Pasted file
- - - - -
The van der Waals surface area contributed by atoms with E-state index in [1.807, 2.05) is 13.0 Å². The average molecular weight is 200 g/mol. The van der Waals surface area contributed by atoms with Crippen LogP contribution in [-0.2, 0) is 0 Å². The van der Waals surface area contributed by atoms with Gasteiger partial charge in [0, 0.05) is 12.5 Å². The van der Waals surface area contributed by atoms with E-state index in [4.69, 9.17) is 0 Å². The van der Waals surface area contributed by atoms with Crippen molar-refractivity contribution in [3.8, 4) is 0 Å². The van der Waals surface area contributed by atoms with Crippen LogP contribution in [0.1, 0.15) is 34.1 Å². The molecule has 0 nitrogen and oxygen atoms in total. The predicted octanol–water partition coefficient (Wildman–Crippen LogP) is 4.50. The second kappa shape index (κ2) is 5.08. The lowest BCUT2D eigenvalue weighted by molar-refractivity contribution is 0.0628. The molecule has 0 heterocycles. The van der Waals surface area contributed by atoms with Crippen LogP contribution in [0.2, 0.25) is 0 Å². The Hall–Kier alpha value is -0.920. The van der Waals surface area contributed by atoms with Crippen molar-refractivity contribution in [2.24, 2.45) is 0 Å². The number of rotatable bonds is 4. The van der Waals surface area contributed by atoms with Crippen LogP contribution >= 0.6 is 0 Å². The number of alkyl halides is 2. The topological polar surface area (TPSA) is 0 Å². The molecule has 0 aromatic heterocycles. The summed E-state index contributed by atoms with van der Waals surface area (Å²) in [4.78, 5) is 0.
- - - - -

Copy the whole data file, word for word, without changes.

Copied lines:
The van der Waals surface area contributed by atoms with E-state index in [1.807, 2.05) is 13.0 Å². The average molecular weight is 200 g/mol. The van der Waals surface area contributed by atoms with Crippen LogP contribution in [-0.2, 0) is 0 Å². The van der Waals surface area contributed by atoms with Gasteiger partial charge in [0, 0.05) is 12.5 Å². The van der Waals surface area contributed by atoms with E-state index in [4.69, 9.17) is 0 Å². The van der Waals surface area contributed by atoms with Crippen molar-refractivity contribution in [3.8, 4) is 0 Å². The van der Waals surface area contributed by atoms with Crippen LogP contribution in [0.1, 0.15) is 34.1 Å². The molecule has 0 nitrogen and oxygen atoms in total. The predicted octanol–water partition coefficient (Wildman–Crippen LogP) is 4.50. The second kappa shape index (κ2) is 5.08. The lowest BCUT2D eigenvalue weighted by molar-refractivity contribution is 0.0628. The molecule has 0 heterocycles. The van der Waals surface area contributed by atoms with Crippen LogP contribution in [0.2, 0.25) is 0 Å². The Hall–Kier alpha value is -0.920. The van der Waals surface area contributed by atoms with Crippen molar-refractivity contribution in [2.24, 2.45) is 0 Å². The number of rotatable bonds is 4. The van der Waals surface area contributed by atoms with Crippen LogP contribution >= 0.6 is 0 Å². The number of alkyl halides is 2. The topological polar surface area (TPSA) is 0 Å². The molecule has 0 aromatic heterocycles. The summed E-state index contributed by atoms with van der Waals surface area (Å²) in [4.78, 5) is 0.